While scrolling through Pinterest, I came across a post about oranges.

“The smell of an orange relieves stress. Smelling an orange or eating one can reduce stress by 70%” (ThePsychMind.com).

Is this true? Is it legitimate? Is it scientific? It’s on PINTEREST, for crying out loud. But I know this—when I peel clementines for my little Maggie (which is rather tedious and a bit time-consuming), I love the scent and seem fully present and engaged. Why? I don’t know. I don’t care. I stopped caring about why things work a long time ago. I just do what works.

As I reflected on three long, stressful, sleepless days and nights of caring for a sick little girl (cuddly, but sick), I recognized that I may have done a great job of caring for her, but I was sucking in the self-care department.

Ah. So that’s what I was supposed to be learning here. The age-old adage about putting on my own oxygen mask. How do you do that when your child is hacking up mucus? How do you do that on three hours of sleep? It wasn’t just about meeting my physical needs. I could handle that part and did so most of the time while taking care of Maggie. But was I mindful of my own well-being, mindful enough to stop to meet my needs even if it meant altering our daily routine and plans? When was the last time I did something frivolous and fun for myself—not related to work, an organization, or my family? Do I care for myself with as much love as I care for my daughter?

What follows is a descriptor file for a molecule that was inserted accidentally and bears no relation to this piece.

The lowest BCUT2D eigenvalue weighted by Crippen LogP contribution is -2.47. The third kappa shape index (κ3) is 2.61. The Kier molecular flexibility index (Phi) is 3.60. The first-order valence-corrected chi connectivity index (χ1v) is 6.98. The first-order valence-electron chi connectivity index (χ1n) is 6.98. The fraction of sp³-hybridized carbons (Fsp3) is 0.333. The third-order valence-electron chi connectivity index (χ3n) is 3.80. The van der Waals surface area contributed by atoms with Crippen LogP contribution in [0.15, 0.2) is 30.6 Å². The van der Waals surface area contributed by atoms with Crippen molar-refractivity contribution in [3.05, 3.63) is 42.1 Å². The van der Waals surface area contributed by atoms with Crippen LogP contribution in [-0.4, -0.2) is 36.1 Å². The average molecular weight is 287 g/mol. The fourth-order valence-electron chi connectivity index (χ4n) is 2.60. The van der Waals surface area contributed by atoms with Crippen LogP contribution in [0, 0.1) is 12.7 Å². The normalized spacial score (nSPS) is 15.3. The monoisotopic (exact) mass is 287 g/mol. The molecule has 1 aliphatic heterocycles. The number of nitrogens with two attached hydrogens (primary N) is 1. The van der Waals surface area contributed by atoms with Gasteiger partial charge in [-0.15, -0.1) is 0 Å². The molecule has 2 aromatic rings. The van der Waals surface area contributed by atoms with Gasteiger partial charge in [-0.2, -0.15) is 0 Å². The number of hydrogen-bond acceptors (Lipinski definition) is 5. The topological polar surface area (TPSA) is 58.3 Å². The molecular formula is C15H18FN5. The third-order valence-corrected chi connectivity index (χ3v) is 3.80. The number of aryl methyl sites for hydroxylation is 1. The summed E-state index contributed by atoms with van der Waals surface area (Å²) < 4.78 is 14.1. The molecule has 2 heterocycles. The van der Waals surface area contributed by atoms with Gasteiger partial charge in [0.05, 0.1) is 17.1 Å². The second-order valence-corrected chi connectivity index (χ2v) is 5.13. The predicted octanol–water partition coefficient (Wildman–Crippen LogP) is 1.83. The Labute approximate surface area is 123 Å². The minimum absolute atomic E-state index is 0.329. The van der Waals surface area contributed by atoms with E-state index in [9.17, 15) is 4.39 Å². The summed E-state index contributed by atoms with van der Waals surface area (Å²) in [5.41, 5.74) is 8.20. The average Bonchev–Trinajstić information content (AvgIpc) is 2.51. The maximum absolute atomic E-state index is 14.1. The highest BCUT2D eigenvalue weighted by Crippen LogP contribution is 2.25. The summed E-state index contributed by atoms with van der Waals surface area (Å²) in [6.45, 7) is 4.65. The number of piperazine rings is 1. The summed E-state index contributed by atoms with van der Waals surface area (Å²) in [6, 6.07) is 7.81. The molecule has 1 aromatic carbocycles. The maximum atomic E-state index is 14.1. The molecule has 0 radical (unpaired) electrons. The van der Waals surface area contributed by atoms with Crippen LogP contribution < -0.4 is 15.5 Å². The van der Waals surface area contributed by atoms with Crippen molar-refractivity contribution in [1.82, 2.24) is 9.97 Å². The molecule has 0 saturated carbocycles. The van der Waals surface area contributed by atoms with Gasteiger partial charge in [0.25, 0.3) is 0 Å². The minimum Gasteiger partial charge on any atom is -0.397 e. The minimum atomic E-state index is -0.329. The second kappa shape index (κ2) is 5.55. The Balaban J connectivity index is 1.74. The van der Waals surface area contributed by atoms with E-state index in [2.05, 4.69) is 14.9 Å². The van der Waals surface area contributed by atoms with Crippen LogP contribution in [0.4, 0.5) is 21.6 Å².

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Photo courtesy of Pixabay

I decided I’ll start by peeling an orange every day. I’ll peel it for myself. I will enjoy the way it smells and then eat it myself instead of giving it away, which is what happens 89.5% of the time I attempt to eat one.

I think someday, when Maggie is old enough to understand the importance of loving herself—and not laying herself down on the altar of taking care of other people, or losing who she is in the name of trying to save someone else—she will thank me for eating one small clementine every day.

Being all that I can be